Is it easier to create a brilliant, mesmerizing performance than to write and direct a film that convincingly contains it? Based on the evidence presented by "Miles Ahead," the answer would have to be yes.
A biographical drama centering on a handful of periods in the life of jazz trumpeter Miles Davis, this valentine to jazz in all its forms stars Don Cheadle in arguably the best performance of his decades-long career, as vibrant a portrait of a difficult, passionate, committed creative artist as anyone could wish for.
Cheadle has been noticeably less successful, however, as the project's director and co-writer (along with Steven Baigelman). Though it starts out promisingly as an attempt at fragmented, free-form narrative, "Miles Ahead" puzzlingly devolves into the cliché territory of a heist plot, the equivalent of having Glenn Gould involved in a smash-and-grab robbery.
In fact, the sophistication gap between the character Cheadle has created and the film that contains him is so great it begins to feel like you're watching two different stories that have been unaccountably spliced together.
The first Davis we meet is the established legend of the 1980s, an old lion with a lot of bite being interviewed on camera by a nervous, unseen journalist in "Miles Ahead's" framing device.
With his halo of hair, constant smoking, extravagant clothes, impenetrable shades and raspy voice, Cheadle not only looks and sounds like Davis, he also re-creates his persona, the man's sharp temper and the keen, impatient intelligence that suffered fools not at all.
Before we can get comfortable with this setup, a trumpet blast from Davis tosses us into the middle of a car chase, with the musician fleeing for unknown reasons from an unseen man who appears to be shooting to kill.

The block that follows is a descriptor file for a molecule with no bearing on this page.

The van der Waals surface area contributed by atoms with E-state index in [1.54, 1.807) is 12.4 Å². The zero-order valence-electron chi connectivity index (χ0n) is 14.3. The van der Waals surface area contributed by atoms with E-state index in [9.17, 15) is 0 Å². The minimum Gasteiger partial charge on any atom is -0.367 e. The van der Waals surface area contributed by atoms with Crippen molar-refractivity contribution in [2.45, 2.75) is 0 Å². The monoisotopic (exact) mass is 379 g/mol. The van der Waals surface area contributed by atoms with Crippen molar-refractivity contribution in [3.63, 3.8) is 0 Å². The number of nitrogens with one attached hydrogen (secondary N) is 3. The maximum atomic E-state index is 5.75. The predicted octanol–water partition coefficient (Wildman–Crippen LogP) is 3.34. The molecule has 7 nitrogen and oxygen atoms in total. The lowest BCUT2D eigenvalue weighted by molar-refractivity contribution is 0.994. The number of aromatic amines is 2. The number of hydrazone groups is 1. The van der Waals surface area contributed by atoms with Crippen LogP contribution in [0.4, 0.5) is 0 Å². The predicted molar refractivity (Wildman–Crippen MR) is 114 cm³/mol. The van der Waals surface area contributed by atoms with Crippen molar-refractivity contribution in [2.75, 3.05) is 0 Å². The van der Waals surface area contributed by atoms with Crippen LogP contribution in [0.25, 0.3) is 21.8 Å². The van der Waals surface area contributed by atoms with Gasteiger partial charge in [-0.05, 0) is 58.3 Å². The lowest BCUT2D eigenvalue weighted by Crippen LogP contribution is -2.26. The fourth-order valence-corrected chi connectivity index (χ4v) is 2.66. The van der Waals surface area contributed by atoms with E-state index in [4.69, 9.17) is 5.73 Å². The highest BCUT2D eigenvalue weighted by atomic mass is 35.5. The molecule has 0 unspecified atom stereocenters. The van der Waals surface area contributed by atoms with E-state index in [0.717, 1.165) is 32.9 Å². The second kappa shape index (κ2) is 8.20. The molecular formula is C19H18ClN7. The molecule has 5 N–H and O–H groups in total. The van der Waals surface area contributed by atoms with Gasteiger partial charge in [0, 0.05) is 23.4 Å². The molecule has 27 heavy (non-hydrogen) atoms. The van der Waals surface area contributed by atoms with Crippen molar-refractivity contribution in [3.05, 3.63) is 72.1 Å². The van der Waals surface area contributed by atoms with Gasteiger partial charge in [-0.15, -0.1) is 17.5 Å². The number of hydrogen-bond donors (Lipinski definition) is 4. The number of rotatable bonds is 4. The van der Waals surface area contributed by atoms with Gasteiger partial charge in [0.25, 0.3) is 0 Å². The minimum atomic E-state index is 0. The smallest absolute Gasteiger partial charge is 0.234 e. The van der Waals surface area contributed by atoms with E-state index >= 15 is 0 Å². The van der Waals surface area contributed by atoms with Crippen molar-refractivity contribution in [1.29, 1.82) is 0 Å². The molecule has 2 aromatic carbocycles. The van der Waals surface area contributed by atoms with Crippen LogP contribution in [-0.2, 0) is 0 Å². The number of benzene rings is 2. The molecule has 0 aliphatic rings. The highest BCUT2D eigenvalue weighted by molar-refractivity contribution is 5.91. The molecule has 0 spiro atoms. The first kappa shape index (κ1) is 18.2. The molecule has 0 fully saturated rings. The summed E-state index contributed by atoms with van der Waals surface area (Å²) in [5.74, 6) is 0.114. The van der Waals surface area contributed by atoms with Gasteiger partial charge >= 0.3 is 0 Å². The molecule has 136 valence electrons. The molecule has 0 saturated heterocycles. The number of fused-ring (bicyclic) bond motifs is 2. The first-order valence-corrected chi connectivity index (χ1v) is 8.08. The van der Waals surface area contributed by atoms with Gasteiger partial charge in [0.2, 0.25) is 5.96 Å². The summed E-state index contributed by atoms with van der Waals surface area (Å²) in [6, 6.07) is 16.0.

Then we move with equal speed to a very different Davis than the one in the framing device. The year is 1979, and the trumpeter, called "the Howard Hughes of jazz," is living a reclusive life in New York, using drugs and behaving like a law unto himself.
It's been five years since Davis put out a record, and it's rumored that he has new material on tape. His label, Columbia, wants to hear it, but Davis is in no hurry to hand it over. What he is interested in is the $20,000 he feels Columbia owes him.
Inserting himself into this morass is a brash, venal, all-around irritating freelance journalist named Dave Braden (a wasted Ewan McGregor) who worms his way into Davis' house and insinuates himself into his life, agreeing to drive him to Columbia to demand his money and then helping him score drugs.
The latest iteration of the journalist-befriends-genius trope — last seen with David Foster Wallace in "The End of the Tour" — this relationship is both tedious and difficult to believe.
While at Columbia, Davis catches a glimpse of the cover of one of his classic albums, "Someday My Prince Will Come," a cover that features a photograph of his first wife and muse Frances Taylor. That glimpse triggers a series of flashbacks going back to the late 1950s and 1960s and detailing the musician's relationship with Taylor, a classical dancer whom Davis fell instantly and madly in love with.
Impeccably played by Emayatzy Corinealdi (who was just as good in Ava Duvernay's "Middle of Nowhere"), Taylor is, besides Davis, the only fully realized character in the film, and the pleasures and terrors of their relationship are never without interest.
Unfortunately, that strand has to share screen time with both the journalist and a ridiculous story line about a scheme to steal Davis' tape. That plot line involves sleazy record producer Hamilton Harper (Michael Stuhlbarg, also wasted) and a young trumpet prodigy and Davis doppelganger named Junior (Lakeith Lee Stanfield, memorable in "Short Term 12").
Cheadle's performance as Davis, a complex, driven man who could be violently destructive to the people around him but was always looking to take the music further, stands tall in all of this, even when the plot contrivances start to pile up like so much disposable material.
Also always a pleasure is Davis' exceptional music, played by the master but convincingly acted by the trumpet-playing Cheadle. With compositions like "Nefertiti" and "So What" forming the ever-present soundtrack to this complicated life, we hope, often in vain, that what we see will be matched in grace by what we hear.
No MPAA rating
Running time: 1 hour, 40 minutes